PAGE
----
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Arms The CUNYNGHAME family of Kilmaurs Arms

Map of Cuninghame
The family of Cunynghame, also spelt Cuninghame or Cunningham, were associated with the county of Ayrshire, in Scotland, in medieval times. They were especially associated with the area also called Cunninghame, to the north of modern Ardrossan and Kilmarnock. The family survives in several lines but these pages are concerned with the early branches of the family.

Many Doigs have a descent from the Cuninghames of Kilmaurs through descent from Dorothy Cuninghame, wife of James Dog of Dunrobin in the late sixteenth century.

The sources disagree over the earliest generations of the Kilmaurs line, and these are discussed on a separate page. This line starts with those generations which can be reliably traced:

Kilmaurs1. Sir Hugh de Cunynghame of Kilmaurs (ancestors)

Hugh's parentage is not entirely certain.

2. Sir William de Cunynghame of Kilmaurs, Earl of Carrick; married (1) Lady Eleanor Bruce (died 22 June 1368), daughter of Alexander, Earl of Carrick and Margaret Douglas; married (2) before 18 Apr 1369, Margaret. William died between Dec 1396 and Jul 1399.

William was Hugh's successor and was probably his son. He was created Earl of Carrick in 1361 by King David II Bruce, probably by virtue of marrying Lady Eleanor Bruce, cousin to the King. She ought not to have received the title as it was restricted to the male-line heirs of Edward Bruce, but exception was made for her. This title reverted to the Crown on the death of Lady Eleanor, in William's own lifetime. Some sources doubt the existence of Eleanor but do not explain how William could otherwise become earl.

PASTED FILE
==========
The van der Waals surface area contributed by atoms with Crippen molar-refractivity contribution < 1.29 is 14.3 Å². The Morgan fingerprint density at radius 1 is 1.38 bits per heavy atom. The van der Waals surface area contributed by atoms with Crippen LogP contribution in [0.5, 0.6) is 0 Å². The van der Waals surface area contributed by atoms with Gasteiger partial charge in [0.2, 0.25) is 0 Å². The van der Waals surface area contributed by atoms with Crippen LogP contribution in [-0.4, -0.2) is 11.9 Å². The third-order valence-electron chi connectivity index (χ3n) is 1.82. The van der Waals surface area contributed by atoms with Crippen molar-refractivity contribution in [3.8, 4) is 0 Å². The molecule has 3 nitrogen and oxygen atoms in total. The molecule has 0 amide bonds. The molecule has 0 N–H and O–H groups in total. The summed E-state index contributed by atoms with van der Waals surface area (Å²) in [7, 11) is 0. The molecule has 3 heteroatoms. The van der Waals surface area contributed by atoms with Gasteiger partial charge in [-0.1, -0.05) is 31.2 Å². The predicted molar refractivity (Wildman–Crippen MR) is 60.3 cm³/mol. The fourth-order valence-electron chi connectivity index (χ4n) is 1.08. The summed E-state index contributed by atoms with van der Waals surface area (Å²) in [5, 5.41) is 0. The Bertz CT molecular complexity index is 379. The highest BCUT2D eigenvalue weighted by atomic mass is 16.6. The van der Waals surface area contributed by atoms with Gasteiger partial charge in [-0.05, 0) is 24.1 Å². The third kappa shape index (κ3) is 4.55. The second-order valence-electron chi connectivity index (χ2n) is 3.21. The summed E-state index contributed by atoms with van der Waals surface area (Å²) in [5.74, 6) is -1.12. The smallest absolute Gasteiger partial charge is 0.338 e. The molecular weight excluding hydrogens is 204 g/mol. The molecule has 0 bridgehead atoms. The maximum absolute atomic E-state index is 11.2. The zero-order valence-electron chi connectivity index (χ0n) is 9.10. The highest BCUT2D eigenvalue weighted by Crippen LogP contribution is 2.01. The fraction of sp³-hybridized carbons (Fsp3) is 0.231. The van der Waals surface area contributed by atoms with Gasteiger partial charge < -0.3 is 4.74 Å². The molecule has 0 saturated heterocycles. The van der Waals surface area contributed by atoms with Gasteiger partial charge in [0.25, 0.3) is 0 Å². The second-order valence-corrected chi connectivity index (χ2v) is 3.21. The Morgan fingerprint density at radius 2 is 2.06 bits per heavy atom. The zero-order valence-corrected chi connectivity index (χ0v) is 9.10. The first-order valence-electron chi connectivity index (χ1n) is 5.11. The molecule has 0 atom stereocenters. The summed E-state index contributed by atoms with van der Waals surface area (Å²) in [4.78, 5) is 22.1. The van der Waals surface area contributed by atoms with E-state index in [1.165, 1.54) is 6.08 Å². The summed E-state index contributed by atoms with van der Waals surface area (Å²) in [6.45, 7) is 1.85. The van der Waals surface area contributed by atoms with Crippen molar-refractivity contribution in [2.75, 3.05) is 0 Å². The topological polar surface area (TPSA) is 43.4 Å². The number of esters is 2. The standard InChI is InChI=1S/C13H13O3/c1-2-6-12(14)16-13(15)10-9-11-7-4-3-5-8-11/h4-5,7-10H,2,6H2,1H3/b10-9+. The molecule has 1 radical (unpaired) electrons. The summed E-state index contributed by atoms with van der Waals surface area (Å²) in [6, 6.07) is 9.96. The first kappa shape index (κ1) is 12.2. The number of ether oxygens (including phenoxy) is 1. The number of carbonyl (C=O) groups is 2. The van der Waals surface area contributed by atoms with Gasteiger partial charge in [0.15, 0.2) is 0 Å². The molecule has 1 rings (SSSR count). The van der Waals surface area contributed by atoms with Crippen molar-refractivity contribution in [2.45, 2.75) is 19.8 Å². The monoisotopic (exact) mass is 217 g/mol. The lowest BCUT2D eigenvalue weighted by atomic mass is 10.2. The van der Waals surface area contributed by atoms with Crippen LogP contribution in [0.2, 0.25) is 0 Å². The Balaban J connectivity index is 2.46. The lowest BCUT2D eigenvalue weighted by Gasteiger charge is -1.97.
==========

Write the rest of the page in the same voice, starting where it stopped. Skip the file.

Burke notes: "The charter in his favour is on record, and singularly incomplete, as if there had been a doubt as to the propriety of the grant:- 'David, D.G. Rex Scottorum, sciatus nos dedisse concessisse et hac presenti-carta confirmasse dilicto consanguineo nostro Willielmo de Cuninghame militi totum comitatum de Carryk.' ". The charter is not dated but was probably written at Aberdeen on 12 September 1361.

3. Sir William de Cunynghame of Kilmaurs; married Margaret de Danyelston or Dennieston, daughter of Sir Robert. William died after 1404.

William resigned his estates in 1400 for a new infeftment from King Robert III. He was granted or regranted the lands and baronies of Kilmaurs, Lambrachton, Kilbryde, Skelmorlie, and Polquharne, Ayrshire; the lands and barony of Redhall, co. Edinburgh; the lands of Nevy, Forfarshire; the barony of Hassingden, Roxburghshire;and the lands of Ranfurley, in barony of Renfrew.
The baronies of Glencairn and Fynlayston also came into the Cuninghame family in this generation, as they were inherited by Margaret de Danyelston as elder co-heir of her father.

4. Sir Robert de Cunynghame of Kilmaurs; married in 1425 to Anne Montgomerie, daughter of Sir John of Ardrossan and Agnes (?MacDonald) of the Isles. Robert died between 1447 and 1451.

Robert had a charter of the lands of Kilmaurs from Robert, Duke of Albany, Governor of Scotland. He was one of the jury that tried and convicted Murdoch, Duke of Albany during the reign of King James I for Albany's failure to secure the young king's release from English imprisonment.

5. Alexander de Cunynghame, Lord of Kilmaurs, Earl of Glencairn; married Margaret Hepburn, daughter of Sir Adam of Hailes and Janet Borthwick. Alexander was killed on 11 June 1488 at the Battle of Sauchieburn, near Stirling, Scotland.

Alexander was created Lord Kilmaurs in about 1450. In 1460 he petitioned the Pope with regard to his right to present to the parish of Glencairn (in west Nithsdale, Dumfriesshire). He was created a Lord of Parliament as Lord Kilmaurs in 1463/64. He was a strong supporter of James III against the rebel nobles headed by Prince James, and was created Earl of Glencairn on 28 May 1488. He also got a grant of land for himself and his heirs. The king was defeated at the Battle of Sauchieburn shortly after and the earl was killed alongside the king. His earldom was revoked by the new King James IV's parliament, but was later recovered by his successors.

Go to other family branches:

Early  |  Kilmaurs  |  Glencairn  |  Cunninghamhead  |  Craigends

View the sources used in the construction of these pages.


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Created: 17 December 1999
Last modified: 15 March 2000

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